“Boy” Toys are More Educational than “Girl” Toys
Even with the progress that has been made in equality of the sexes, and even among the children of my most right-on, feminist friends, little boys play with trucks and little girls play with dollies.
I wonder if there’s some truth to the stereotype of boys liking cars and girls liking dolls. My son first encountered a toy truck at about 6 months. It captivated him so much that it was all he played with for a week. His first “words” were brrm brrm. My 9-month-old daycare baby girl ignores trucks but loves to look at dolls and toy animals.
This might be from parents consciously or unconsciously buying gender specific toys, but maybe that’s not the whole story. In 2005, researchers studying baby monkeys found that girl monkys preferred dolls and soft toys, and boy monkeys preferred cars.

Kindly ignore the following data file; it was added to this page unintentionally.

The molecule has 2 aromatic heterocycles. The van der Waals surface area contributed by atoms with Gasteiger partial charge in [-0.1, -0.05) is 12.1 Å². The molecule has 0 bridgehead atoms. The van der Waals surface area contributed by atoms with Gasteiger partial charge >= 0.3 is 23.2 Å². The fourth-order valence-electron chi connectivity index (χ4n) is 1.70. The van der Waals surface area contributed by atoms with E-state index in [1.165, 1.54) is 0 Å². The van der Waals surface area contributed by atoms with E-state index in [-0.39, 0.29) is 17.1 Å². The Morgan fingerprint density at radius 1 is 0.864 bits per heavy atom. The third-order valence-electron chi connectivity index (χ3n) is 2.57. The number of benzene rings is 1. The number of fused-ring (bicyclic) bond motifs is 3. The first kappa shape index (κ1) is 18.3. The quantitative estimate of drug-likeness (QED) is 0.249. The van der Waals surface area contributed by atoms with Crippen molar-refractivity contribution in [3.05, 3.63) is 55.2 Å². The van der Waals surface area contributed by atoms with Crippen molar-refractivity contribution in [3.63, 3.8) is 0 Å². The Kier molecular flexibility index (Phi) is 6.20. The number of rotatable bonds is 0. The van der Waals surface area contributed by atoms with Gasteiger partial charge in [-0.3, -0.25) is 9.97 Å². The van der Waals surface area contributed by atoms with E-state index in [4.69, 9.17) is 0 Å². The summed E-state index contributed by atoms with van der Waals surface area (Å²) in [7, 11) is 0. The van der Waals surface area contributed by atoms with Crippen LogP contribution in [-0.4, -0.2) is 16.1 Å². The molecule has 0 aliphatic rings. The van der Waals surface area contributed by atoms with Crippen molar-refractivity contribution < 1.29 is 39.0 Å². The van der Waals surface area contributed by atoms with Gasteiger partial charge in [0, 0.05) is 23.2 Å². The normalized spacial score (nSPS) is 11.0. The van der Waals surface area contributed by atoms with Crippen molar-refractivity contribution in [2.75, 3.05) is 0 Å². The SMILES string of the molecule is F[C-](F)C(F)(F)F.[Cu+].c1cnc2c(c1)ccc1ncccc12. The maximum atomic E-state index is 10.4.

Back in the 1970’s, researchers studied the tendency for boys to play with cars and girls to play with dolls. They found that the way girls played with their toys helped them learn about communication, empathy, and helped them develop emotional literacy. The way boys played with trucks and blocks helped them learn technical skills.
Both skills sets are valuable, but as just about anyone who has tried to talk to their man knows, knowing how to change a tire is not very useful when talking about a relationship or an emotional issue. And even though most women are better at communicating than men, it doesn’t help much when you run over a nail with your car when you went out without your cellphone and have no idea what to do. Our sons and daughters need both skill sets.
And the latest study on gender bias in toys has worrying results. Toys marketed to girls have considerably less educational value than toys marketed to boys. While girl toys are great for learning about emotions and communication, for and encouraging creative, imaginative play, that’s just about all they do. There’s a much wider range of boy toys, and they teach literacy, technical skills, problem solving, as well as creative play.
So perhaps for your little one’s birthday, consider a dolly for your son, or some blocks for your daughter?